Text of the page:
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PARSONS > Curriculum: 2013-2014

Curriculum: 2013-2014


Beginning in fall 2013, the Bachelor of Fine Arts degree will be awarded upon completion of 120 credits, as designated by the program. (The 2012–13 curriculum continues to apply for students who entered Parsons in spring 2013 or earlier.)

First Year F S
PUFY 1000 Integrative Studio 1 and PUFY 1010 Integrated Seminar 1

This course pairing brings together writing, reading, and making through projects that draw on creative and critical skills in a liberal arts and studio context. In Integrative Studio, students create projects that involve collaboration, cross-disciplinary activity, research, and prototyping. In Integrative Seminar, they develop essential reading and writing skills that help them connect text and visual elements, a practice central to art and design. Students will be able to select from course options that allow them to explore different topics.

6 -
PUFY 1100 Sustainable Systems*

In this liberal arts course, students explore energy, climate change, and our dependence on nonrenewable materials. Lectures, seminars, fieldwork, and hands-on experiments introduce students to the physics, chemistry, and biology of energy and the way these systems relate to design and everyday experience.

3 -
First-Year Studio: PUFY 1020 Space/Materiality**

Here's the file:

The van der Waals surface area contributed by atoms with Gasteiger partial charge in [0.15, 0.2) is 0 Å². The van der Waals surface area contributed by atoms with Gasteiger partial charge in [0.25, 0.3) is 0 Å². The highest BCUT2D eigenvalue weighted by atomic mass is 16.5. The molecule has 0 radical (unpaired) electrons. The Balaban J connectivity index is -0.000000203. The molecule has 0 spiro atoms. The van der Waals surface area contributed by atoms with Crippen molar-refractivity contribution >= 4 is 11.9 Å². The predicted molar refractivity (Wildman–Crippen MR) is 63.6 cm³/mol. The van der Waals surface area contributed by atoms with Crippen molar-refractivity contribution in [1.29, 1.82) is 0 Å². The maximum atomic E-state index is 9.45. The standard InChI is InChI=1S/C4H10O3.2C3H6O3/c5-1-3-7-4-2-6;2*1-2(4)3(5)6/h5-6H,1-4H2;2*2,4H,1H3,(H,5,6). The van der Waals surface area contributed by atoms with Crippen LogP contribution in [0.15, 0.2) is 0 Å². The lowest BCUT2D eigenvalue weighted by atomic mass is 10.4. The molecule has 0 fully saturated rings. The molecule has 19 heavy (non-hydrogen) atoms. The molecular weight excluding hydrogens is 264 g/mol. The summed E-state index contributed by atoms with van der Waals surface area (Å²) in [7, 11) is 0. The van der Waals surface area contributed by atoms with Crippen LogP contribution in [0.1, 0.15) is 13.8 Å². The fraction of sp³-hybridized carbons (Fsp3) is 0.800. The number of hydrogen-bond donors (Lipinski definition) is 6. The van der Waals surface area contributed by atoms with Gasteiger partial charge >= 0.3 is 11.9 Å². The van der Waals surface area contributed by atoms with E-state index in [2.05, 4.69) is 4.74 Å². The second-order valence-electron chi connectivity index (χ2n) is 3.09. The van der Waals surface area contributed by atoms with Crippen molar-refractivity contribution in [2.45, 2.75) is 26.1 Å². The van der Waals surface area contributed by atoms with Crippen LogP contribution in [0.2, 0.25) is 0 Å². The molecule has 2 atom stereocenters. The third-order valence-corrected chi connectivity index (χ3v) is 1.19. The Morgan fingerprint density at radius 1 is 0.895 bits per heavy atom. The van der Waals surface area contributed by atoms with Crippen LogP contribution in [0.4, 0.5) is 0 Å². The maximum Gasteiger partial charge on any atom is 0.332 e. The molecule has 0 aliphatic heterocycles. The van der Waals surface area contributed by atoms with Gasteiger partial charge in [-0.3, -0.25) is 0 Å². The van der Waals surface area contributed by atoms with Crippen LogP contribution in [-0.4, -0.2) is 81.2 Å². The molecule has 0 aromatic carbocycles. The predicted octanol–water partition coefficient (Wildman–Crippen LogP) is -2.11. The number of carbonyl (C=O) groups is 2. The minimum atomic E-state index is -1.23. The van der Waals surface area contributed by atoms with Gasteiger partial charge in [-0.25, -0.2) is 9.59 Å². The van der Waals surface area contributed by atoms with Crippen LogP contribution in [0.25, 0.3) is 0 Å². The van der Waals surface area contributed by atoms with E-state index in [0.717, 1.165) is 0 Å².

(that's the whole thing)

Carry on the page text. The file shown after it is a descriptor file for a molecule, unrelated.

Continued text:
In this six-hour studio, students become familiar with the methods and tools used to investigate and manipulate space and materials. In Parsons' modeling facilities, studio classrooms, and shops, they explore form, connections between making and thinking, and properties of space and materials such as weight, texture, color, durability, life cycle, and ecological impact. Students will be able to select from course options that allow them to explore different topics.

3 -
First-Year Studio: PUFY 1030 Drawing/Imaging**

In this six-hour studio, students explore human interaction with the visual world and create two-dimensional works using digital tools such as Adobe Illustrator and Photoshop, drawing, photography, and mixed media. They investigate perception, representation, and culture as they record and then translate observations into visual form, organizing content, analyzing relationships, and communicating ideas. Students will be able to select from course options that allow them to explore different topics.